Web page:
Challenges and opportunities. Like any innovation, DTx are facing a number of opportunities and challenges. They include:
Pharmaceutical Companies aren’t techies. Platforms for DTx require technical expertise and an understanding of related issues, such as health information technology standards, usability and human factors research, EHR interoperability, and privacy and security specifications, not typically found within pharmaceutical manufactures. Since pharmaceutical companies lack such technical expertise, it is more likely that they will partner with technology vendors and DTx start-ups in the near term than start de novo. According to one analysis, DTx is a way to differentiate pharma products with relatively low capital investment, especially compared to R&D costs normally associated with a traditional drug or medical device. Many companies are shifting R&D investments away from core product lines toward transformational innovation. The analysis also pointed out that DTx also offer an opportunity to extend product life cycles, differentiate products in development, and fill gaps in the market that traditional medicine might be unable to address.
Reimbursement. Reimbursement for DTx is an issue that payers and other stakeholders are grappling with. Payers are looking to find value in covering a drug and device. They want to know that products are safe, efficacious and cost effective before they are covered. Convincing them is another issue; DTx are too new and payers have not yet settled on the kinds of clinical, outcomes and cost data on which to base coverage decisions. The availability of real-world data from DTx is a plus; however, the volume of this data is often unavailable at the time of approval or clearance, when payers are faced with coverage decisions. While the Academy of Managed Care Pharmacy is tackling benefit design and reimbursement of DTx for commercial payers, CMS is opening the door by including digital therapy tools in its new Medicare Diabetes Prevention Program.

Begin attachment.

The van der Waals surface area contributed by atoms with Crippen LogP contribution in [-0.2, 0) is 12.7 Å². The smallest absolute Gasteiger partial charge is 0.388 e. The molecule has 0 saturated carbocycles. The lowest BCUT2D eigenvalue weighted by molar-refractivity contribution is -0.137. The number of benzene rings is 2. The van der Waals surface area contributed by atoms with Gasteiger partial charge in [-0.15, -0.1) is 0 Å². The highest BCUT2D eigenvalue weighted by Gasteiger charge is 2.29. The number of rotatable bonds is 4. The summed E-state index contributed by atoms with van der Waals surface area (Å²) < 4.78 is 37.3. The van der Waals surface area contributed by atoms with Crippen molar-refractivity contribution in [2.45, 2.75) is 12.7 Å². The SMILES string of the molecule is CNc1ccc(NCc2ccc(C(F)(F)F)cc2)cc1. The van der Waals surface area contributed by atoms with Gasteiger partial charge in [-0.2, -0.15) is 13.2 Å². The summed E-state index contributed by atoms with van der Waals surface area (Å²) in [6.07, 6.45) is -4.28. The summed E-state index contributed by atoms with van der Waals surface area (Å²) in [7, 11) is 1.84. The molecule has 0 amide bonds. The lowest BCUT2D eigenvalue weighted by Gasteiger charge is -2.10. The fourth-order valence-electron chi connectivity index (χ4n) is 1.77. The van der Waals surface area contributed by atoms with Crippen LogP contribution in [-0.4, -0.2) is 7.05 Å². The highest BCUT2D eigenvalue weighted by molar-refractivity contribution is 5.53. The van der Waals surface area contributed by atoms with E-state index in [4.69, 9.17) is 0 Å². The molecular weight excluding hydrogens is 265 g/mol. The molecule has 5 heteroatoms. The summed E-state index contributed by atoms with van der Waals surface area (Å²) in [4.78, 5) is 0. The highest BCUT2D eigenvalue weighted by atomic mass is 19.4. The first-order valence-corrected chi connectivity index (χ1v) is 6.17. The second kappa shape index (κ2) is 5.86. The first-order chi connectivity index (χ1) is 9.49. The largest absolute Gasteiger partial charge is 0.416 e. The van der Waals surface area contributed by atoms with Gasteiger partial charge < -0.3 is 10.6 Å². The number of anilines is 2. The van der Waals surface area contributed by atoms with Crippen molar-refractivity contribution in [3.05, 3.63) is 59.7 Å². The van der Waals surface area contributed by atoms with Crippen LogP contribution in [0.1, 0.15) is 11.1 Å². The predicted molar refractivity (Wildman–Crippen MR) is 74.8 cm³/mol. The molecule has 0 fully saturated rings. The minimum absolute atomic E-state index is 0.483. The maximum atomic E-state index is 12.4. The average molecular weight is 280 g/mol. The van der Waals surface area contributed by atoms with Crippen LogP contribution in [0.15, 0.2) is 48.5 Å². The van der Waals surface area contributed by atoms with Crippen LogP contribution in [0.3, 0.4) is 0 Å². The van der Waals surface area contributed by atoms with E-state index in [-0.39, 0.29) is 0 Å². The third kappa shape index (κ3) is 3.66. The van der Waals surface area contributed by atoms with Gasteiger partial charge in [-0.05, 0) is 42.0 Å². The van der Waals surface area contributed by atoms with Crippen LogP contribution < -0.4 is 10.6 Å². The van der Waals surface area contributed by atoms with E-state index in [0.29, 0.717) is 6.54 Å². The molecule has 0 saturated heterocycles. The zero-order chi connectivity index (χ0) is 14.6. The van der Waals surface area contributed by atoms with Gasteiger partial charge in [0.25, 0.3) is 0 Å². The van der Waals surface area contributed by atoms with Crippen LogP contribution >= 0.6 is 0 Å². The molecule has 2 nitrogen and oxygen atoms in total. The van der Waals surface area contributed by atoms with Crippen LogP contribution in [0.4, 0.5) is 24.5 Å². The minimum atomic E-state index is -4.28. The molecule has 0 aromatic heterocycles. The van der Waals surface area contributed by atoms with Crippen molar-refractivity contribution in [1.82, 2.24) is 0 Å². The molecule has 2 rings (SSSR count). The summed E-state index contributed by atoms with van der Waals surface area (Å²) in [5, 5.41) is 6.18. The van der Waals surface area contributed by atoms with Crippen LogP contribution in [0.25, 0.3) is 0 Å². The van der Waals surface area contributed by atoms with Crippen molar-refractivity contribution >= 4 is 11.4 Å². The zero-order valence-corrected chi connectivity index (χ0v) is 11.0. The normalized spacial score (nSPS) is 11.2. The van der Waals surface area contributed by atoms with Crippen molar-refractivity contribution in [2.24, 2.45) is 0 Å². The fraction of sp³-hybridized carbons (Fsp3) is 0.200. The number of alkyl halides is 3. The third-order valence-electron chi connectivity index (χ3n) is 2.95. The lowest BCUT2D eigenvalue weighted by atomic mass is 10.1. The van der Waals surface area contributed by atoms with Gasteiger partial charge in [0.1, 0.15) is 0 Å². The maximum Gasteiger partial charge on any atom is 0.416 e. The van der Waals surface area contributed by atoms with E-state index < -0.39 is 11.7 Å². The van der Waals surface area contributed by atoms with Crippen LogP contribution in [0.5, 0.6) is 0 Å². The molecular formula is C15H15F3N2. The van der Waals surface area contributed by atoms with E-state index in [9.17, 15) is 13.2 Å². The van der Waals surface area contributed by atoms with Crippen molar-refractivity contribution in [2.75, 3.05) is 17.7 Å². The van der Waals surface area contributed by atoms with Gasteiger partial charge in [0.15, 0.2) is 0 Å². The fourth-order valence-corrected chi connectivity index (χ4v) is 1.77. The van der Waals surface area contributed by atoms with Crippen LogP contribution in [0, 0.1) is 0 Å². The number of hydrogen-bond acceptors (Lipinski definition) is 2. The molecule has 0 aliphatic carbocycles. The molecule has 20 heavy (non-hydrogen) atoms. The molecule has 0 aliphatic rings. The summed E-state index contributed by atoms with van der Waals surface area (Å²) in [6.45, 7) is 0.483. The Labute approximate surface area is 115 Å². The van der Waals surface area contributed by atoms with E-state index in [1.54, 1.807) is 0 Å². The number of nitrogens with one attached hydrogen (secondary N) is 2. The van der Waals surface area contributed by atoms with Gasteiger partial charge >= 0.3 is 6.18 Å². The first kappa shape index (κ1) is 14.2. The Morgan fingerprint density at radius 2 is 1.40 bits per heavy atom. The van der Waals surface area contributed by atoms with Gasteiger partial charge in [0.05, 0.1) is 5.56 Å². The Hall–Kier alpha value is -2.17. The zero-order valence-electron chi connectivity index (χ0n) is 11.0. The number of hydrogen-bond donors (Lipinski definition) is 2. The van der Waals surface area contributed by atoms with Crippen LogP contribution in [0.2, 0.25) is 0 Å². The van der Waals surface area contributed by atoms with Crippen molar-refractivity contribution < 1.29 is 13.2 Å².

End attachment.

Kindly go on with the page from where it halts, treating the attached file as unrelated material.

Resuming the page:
Privacy and security. The privacy and security of health-related data are already hot-button issues. Fears about the privacy and security of DTx products and the data they generate pose a barrier to adoption. According to one study, patients may be afraid to adopt DTx because the data might be compromised, information may be sold to third parties or the product may result in unwanted personal surveillance. Other questions and concerns surround who has access to the data, such as DTx vendors and caregivers, and how that data may be securely accessed and managed.